“The Grief of Others” is a story about love and loss, secrets, forgiveness, and the complex layers of grief within a family unit. The readers’ first introduction is to the fragile, anencephalic infant Simon, and his mother Ricky who refuses to let go of him for the entire 57 hours that he is alive. His short life, and his mothers’ secret knowledge of his condition before he was born, are the events which lead to the near collapse of the Ryrie family as they struggle to carry on with life as normal. As secrets kept are revealed, John and Ricky must face their past mistakes, acknowledge their true feelings about the past and present, and find forgiveness and acceptance. Absorbed with their personal torments of sorrow and shame, they miss the warning signs that their two young children (13 year old Paul and 10 year old Elizabeth ‘Biscuit’) are having difficulties of their own. Daily bullying at school and poor self-esteem have pushed Paul to cling desperately to his one and only friend, while Biscuit has become obsessed with burial rituals and nearly drowns while attempting to perform one. As one more family member emerges –Jess (a daughter of Paul’s from a previous college romance), Ricky finds hope and seeks to redeem herself with her husband by accepting her into their family and helping her during her own time of crisis. Beautifully written. Believable and likeable characters. For readers who like books by Darien Gee (Friendship bread) and Miriam Toews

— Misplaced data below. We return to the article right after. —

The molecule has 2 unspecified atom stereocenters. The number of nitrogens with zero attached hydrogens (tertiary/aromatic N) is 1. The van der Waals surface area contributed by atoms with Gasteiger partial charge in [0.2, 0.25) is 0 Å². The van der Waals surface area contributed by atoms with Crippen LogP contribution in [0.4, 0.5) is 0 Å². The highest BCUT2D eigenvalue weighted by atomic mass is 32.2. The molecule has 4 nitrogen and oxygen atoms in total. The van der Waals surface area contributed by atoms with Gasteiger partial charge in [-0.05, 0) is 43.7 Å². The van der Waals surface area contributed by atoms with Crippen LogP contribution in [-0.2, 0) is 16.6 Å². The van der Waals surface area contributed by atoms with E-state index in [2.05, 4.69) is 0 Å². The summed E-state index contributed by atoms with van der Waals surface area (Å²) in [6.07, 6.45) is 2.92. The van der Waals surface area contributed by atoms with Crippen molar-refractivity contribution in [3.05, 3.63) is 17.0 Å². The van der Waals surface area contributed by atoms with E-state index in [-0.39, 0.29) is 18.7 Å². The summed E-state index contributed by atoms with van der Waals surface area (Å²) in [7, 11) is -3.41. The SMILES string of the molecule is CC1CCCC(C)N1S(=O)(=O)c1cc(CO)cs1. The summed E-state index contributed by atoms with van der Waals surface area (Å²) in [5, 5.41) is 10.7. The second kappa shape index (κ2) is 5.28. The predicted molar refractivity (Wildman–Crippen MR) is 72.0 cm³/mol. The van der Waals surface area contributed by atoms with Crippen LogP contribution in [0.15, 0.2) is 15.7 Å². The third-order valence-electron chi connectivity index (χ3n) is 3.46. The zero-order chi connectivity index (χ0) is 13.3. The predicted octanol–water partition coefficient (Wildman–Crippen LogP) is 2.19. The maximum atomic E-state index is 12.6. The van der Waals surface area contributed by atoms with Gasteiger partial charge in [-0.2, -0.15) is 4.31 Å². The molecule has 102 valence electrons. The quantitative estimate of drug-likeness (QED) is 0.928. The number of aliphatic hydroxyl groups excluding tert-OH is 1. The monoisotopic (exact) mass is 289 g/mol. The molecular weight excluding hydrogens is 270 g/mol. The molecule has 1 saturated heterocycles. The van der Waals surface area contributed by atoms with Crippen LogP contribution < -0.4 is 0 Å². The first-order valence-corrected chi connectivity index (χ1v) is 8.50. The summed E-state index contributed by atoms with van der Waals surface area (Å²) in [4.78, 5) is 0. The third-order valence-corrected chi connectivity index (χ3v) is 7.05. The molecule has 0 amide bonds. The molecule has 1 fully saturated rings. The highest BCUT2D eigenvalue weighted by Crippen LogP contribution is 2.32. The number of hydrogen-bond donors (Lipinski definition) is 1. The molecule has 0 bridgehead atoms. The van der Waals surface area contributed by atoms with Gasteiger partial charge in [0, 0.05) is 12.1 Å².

Reviewed by BO
Loved the language, the style--I will look for other novels by this author. As another reviewer noted, the initial premise is a bit off, but the nuanced portrayal of grief is spot on. I loved the idea that you can't will yourself to forgive someone, it just happens--all those daytime talk shows to the contrary.
It has no shape but fills a room. It isolates, alienates and afflicts. It has no measure but spans great lengths of time. As its title implies, grief rests at the heart of "The Grief of Others," a novel about a family who refuses to share their palpable mourning.
Each member of The Ryrie family suffers as a result of the tragic loss described in the novel's first chapter: John harbours guilt for choosing the "fun" career of theatre design; Ricky resents her generous corporate paycheck; Biscuit (Elizabeth) cuts school and becomes obsessed with funereal practices; and Paul fights a lonely battle against school bullies. The book's cast also includes the eccentric Gordie and his Newfie, who befriend the Ryeries serendipitously as well as Jess, John's daughter from a previous relationship, who keeps secrets of her own.
Cohen works magic with figurative language; her prose conveys delicacy, edginess and meaning while her tone remains free from maudlin sentimentality. The private trials of her characters and their displays of unresolved anguish hold the reader's engagement. The plot does demand a degree of belief suspension because the complexity of Ricky's tragedy, based on an unrealistic decision, damages the story's authenticity. What is believable, however, is the grace and unity each character ultimately attains.
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